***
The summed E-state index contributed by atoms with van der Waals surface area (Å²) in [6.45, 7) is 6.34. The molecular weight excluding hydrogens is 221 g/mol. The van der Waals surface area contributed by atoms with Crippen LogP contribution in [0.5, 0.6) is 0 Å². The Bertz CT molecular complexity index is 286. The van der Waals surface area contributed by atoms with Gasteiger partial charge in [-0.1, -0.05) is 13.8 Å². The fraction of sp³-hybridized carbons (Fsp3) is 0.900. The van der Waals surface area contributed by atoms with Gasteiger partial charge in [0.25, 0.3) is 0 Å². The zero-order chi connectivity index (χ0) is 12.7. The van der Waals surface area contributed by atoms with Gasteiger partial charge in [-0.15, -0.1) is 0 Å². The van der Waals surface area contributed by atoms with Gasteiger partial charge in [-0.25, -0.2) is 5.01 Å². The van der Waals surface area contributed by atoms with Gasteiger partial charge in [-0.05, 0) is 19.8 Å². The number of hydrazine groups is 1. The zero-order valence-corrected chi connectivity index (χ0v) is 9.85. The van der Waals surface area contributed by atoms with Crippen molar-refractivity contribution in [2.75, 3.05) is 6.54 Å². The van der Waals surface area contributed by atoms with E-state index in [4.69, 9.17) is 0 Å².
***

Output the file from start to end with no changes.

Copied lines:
The summed E-state index contributed by atoms with van der Waals surface area (Å²) in [6.45, 7) is 6.34. The molecular weight excluding hydrogens is 221 g/mol. The van der Waals surface area contributed by atoms with Crippen LogP contribution in [0.5, 0.6) is 0 Å². The Bertz CT molecular complexity index is 286. The van der Waals surface area contributed by atoms with Gasteiger partial charge in [-0.1, -0.05) is 13.8 Å². The fraction of sp³-hybridized carbons (Fsp3) is 0.900. The van der Waals surface area contributed by atoms with Gasteiger partial charge in [0.25, 0.3) is 0 Å². The zero-order chi connectivity index (χ0) is 12.7. The van der Waals surface area contributed by atoms with Gasteiger partial charge in [-0.15, -0.1) is 0 Å². The van der Waals surface area contributed by atoms with Gasteiger partial charge in [-0.25, -0.2) is 5.01 Å². The van der Waals surface area contributed by atoms with Gasteiger partial charge in [-0.05, 0) is 19.8 Å². The number of hydrazine groups is 1. The zero-order valence-corrected chi connectivity index (χ0v) is 9.85. The van der Waals surface area contributed by atoms with Crippen molar-refractivity contribution in [2.75, 3.05) is 6.54 Å². The van der Waals surface area contributed by atoms with E-state index in [4.69, 9.17) is 0 Å².